“Then, let’s go. You three were talking when I came into the room. Something has happened. What?” Faith was quietly assertive and pointed in her question. She soon ignored the camera.
“Jake, Clint the cameraman, Becca and I went to Illinois yesterday,” Clisty began.
“Illinois?” Pooky grabbed Faith’s arm, squeezed her eyes shut and hung on. “My school was in Illinois.”
“Yes, Pooky,” Clisty said. “I know. We visited your school. Your principal, Mr. Mitchel, said he remembers you.”
“Clisty, why?” Faith questioned with an accusation in her voice. “Why did you go there?”
“Please, listen to me. You both need to hear it all.” Clisty explained the entire previous day, all that they saw and all they heard. “Faith, I don’t think Lady knew that you had been kidnapped. She told us she believed that Ezra had adopted you. She seems to believe everything he says.”
“Ezra?” Faith asked. She looked confused again. “Who is Ezra?”
“The Guardian, Faith. The Guardian’s name is Ezra Stratton.” Clisty watched Faith’s expression change from intent listening to confusion. “We snuck into the Freedom Temple and heard Ezra and a couple of other men, talking about the Freedom Temple’s crash and how everyone else had left the cult.”
“The Freedom Temple?” Faith asked.
Clisty tried to pull together all the details she had dumped on Faith. “Remember, I told you—“
“I know,” Faith admitted. Her eyes were down like she was escaping inside herself. “I just wish I didn’t know.” She looked up. “I’m not damaged, Clisty. I’m only confused because I’ve been isolated for so long. I knew nothing of the world around me or beyond my walls. A few times I saw the local news but usually, they cut off the electricity to my room during the news hour. I never knew why, until now.”
“Faith, we brought the woman, Lady you called her, back here with us.” Clisty watched as Faith’s face drew up in pain as the news of her own life wounded her over and over. “Her name is Emily Stratton. She’d like to see you and Pooky. I told her you would decide if you want to see her.”
“Faith Stratton,” she repeated slowly. “I didn’t know my name.” Her eyes filled with tears.
Roma wrapped her arms tightly around her own body and rocked back and forth. “You never knew your own name?” Roma choked between her tears.
“They said I wasn’t going anywhere so I didn’t need to have a second name.” Faith whispered.
“When you got married,” her father asked, “didn’t Steven tell you your name, or call you, Mrs. Somebody?” His jaw worked in anger; his fists clenched.
“He didn’t disobey his father ... ever. He wanted to be able to leave the house, go to work and school. Freedom would have stopped if he had done anything The Guardian forbad.” Tears rolled down her face.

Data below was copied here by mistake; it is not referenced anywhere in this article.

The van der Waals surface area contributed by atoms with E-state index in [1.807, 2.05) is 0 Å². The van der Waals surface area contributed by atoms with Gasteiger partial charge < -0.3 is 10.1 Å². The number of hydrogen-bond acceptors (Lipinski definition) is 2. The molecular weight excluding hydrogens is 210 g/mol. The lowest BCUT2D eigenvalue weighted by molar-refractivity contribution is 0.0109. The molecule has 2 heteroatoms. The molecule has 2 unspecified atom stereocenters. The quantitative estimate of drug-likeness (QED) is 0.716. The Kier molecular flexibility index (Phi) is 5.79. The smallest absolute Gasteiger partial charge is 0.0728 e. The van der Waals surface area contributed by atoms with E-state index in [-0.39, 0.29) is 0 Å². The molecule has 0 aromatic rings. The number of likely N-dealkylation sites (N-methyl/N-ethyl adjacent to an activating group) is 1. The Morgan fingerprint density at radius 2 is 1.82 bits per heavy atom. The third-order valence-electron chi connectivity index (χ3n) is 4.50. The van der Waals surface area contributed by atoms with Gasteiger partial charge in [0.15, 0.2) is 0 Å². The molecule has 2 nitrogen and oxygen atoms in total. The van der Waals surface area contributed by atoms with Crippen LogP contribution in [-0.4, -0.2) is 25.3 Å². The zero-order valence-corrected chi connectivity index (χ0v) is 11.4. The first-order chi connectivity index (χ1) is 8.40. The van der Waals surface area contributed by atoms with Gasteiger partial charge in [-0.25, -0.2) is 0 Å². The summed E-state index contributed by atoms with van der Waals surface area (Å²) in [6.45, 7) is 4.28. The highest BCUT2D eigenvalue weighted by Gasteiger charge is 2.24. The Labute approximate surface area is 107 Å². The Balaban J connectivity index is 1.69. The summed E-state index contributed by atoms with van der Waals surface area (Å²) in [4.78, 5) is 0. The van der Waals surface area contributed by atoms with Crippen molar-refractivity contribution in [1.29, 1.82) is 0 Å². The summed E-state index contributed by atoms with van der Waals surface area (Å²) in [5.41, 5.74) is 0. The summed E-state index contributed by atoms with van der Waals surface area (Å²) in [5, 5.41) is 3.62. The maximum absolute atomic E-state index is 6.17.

Pooky started to smile, “Mama, I didn’t know we had another name.” Then, suddenly her joy fell to the floor and panic took over. Her gaze followed something that moved slowly outside, from left to right. Her eyes grew large and full of alarm.
Faith was not facing the front porch directly. She jerked around to see what had frightened Pooky and screamed a terror stricken sound that filled the house. Roma and Ralph jumped up, turned and looked to the front door. The beveled glass window could not keep out the evil that lurked there, as Ezra Stratton burst through, welding a Glock 27. He waved the firearm in the air erratically; the red laser dot flew from forehead, to wall, to floor. His eyes blazed with rage and then, Clisty remembered. She knew exactly who he was, even after eighteen years. He had stabbed a permanent tattoo of horror on her mind. She jumped to her feet.
“Sit down, now!” Stratton shouted, pointed the weapon at each one and took a few more steps into the house. “I said sit down—do it!” he growled again.
Clisty sat down, fearfully sitting on the edge of her seat. Each one never took their eyes off the raging bull in their midst. Clisty’s mind raced. How could she get word to Jake, to anyone? Becca and Clint would be there soon. They would be in danger, too. She felt her phone in her pocket. If she tried to save them all and pull it out, a bullet might be her reward. She caught Ralph’s eye but saw no remedy there.
“You have everything of mine!” he growled and paced back and forth. He grabbed the top of his head like he was afraid it would explode and waved the gun wildly. “You have my wife, my daughter, my granddaughter, and all of my personal papers, I want them ... all,” he ordered. “Pooky, come over here,” he yelled and reached out an arm for her.